I love it when a kid catches up to his dreams.
Justin Cwiklinski is 10. He lives with twin brother, Cody, and their parents in Depew. Two weeks ago, he got his black belt in tae kwon do.
It is a big deal for someone his age. It is a bigger deal for Justin. When he was a year old, his parents – Chuck and Lisa – were told their twin boys had cerebral palsy. They would probably never walk, maybe never talk.
So much for that diagnosis.
At a glance, Justin seems like a lot of 10-year-olds – skinny, eager eyes, easy smile. He speaks clearly and walks with just a slight hitch. But it takes extra effort to lift his right arm and leg. He needs more time than most kids to learn.
As part of the black belt test, he wrote about the four-year journey:
“When I first started, I was very shy and could hardly lift my leg to kick. I was well aware that I was different from the other kids, but the instructors encouraged me.”
He wrote about the time he tried to break a board with his hand.
“There were so many people there, yet the room was silent as I tried over and over again. After what felt like forever, I finally did it. The silence turned to the loudest cheers I had ever heard.”
This is the season of giving, receiving and counting blessings. The cloud of 20 innocents in Connecticut whose counting stopped on Dec. 14 hangs over us. Hearing about Justin Cwiklinski was, for me, a glimmer of sun through those clouds.
Being a newspaper columnist opens doors. I cross paths with people I otherwise would not meet. I felt privileged to recently spend time with the Cwiklinskis. Lisa is a claims examiner, Chuck an environmental scientist. They stagger their schedules, so one or the other can be home with the boys.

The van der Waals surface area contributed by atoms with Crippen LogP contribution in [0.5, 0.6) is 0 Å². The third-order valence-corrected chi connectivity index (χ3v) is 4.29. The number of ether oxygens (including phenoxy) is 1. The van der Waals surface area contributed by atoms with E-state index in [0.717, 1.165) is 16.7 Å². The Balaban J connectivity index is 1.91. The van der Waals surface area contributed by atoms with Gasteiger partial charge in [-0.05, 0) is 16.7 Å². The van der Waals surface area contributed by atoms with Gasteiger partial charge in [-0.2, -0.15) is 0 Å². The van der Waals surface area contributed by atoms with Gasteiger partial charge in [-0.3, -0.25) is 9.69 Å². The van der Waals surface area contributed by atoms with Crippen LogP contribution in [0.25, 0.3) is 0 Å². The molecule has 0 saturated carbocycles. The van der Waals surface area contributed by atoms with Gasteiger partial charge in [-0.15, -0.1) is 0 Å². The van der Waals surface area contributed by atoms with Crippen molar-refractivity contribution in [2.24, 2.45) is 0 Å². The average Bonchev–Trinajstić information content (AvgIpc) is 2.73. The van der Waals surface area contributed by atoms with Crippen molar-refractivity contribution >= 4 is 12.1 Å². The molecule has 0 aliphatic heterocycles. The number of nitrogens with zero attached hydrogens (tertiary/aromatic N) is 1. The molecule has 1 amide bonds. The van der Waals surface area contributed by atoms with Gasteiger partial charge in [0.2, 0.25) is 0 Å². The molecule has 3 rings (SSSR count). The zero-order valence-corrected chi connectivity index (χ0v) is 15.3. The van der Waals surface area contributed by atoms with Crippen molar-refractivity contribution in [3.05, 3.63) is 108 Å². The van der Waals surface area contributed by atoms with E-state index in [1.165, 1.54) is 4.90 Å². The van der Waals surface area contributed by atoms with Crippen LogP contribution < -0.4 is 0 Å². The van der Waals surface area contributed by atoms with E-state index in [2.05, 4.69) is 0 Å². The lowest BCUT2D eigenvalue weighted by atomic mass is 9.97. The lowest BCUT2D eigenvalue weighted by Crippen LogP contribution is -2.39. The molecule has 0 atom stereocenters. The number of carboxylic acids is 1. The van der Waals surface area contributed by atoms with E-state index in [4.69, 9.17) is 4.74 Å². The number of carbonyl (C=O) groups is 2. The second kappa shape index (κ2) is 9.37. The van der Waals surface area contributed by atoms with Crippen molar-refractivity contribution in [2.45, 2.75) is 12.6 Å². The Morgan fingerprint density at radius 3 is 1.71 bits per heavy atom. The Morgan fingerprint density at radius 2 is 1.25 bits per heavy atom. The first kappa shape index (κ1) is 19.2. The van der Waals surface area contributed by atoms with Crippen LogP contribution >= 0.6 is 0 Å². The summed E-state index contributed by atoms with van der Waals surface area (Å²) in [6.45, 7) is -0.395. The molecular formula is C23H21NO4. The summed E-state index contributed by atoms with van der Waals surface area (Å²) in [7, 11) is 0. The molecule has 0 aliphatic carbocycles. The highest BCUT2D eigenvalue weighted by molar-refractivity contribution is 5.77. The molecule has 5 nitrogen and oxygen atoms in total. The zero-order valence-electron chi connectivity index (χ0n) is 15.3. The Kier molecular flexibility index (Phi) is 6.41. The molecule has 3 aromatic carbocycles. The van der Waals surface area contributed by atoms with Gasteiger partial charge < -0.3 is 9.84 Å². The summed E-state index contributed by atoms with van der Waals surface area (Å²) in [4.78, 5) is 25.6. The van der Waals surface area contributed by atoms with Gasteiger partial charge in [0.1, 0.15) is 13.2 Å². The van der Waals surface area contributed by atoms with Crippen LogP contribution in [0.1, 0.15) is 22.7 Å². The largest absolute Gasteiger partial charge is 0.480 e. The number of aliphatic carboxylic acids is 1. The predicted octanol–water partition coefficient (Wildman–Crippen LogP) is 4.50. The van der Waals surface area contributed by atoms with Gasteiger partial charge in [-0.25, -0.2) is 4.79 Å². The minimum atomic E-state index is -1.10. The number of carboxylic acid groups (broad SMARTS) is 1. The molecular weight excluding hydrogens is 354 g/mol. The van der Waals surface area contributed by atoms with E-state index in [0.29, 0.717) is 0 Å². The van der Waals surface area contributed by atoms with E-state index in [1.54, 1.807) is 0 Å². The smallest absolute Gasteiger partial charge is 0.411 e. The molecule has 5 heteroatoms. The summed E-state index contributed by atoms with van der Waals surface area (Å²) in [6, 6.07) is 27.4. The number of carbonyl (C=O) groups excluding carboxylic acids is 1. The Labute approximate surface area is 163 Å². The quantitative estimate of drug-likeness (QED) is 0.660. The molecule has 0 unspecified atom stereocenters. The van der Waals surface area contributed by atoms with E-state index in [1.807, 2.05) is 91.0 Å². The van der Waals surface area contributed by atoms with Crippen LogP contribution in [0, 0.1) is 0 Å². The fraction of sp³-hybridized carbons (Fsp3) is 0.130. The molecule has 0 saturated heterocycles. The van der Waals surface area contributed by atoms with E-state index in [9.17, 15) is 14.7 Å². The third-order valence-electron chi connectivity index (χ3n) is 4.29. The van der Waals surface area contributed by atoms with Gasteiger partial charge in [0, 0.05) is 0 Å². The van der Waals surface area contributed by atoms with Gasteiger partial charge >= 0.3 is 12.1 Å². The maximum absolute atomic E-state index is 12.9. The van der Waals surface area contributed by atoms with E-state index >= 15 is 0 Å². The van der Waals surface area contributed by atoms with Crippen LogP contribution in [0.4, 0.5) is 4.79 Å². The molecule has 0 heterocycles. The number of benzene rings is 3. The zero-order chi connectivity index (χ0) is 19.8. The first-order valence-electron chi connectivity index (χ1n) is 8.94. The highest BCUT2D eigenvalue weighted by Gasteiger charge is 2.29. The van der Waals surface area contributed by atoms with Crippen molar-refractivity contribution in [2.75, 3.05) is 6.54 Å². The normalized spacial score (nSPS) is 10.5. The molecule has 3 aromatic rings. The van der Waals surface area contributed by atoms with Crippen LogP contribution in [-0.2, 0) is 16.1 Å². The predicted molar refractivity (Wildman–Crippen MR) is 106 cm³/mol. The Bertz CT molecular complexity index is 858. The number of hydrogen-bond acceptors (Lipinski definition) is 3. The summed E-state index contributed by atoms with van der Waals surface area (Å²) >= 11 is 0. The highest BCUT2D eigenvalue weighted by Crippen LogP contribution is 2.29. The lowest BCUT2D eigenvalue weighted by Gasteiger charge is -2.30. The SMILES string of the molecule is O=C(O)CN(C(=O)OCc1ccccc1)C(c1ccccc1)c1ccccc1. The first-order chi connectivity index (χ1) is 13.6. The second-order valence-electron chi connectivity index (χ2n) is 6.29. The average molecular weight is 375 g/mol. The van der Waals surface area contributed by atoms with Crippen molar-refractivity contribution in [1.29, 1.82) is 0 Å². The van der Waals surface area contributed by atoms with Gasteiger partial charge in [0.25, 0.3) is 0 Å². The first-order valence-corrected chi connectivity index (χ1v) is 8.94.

At one point, Cody – who is not as able as Justin – got over-excited during my visit and fell on the carpet. His father scooped him up and held him on his lap until he settled down. The twins have physical challenges, but they are not shortchanged when it comes to love.
“There were times Justin got discouraged,” Lisa told me. “We'd talk about it, and by the next class, he wanted to prove everybody wrong.”
Justin wrote: “Having confidence in yourself is more important than how others judge you ... Believe in yourself and there will come a day when others will have no choice but to believe in you.”
Justin last year won the fourth-grade spelling bee at Cayuga Heights Elementary. He plays saxophone in the school band. He charts the weather on his computer. The confidence to do all of it, his parents told me, started with every labored step he took in tae kwon do.
His journey, and Cody's, has been theirs as well. “Our kids have made us stronger, better people,” Lisa told me. “They taught us that the only disability in life is a bad attitude.”
Congratulations, Justin. And keep believing.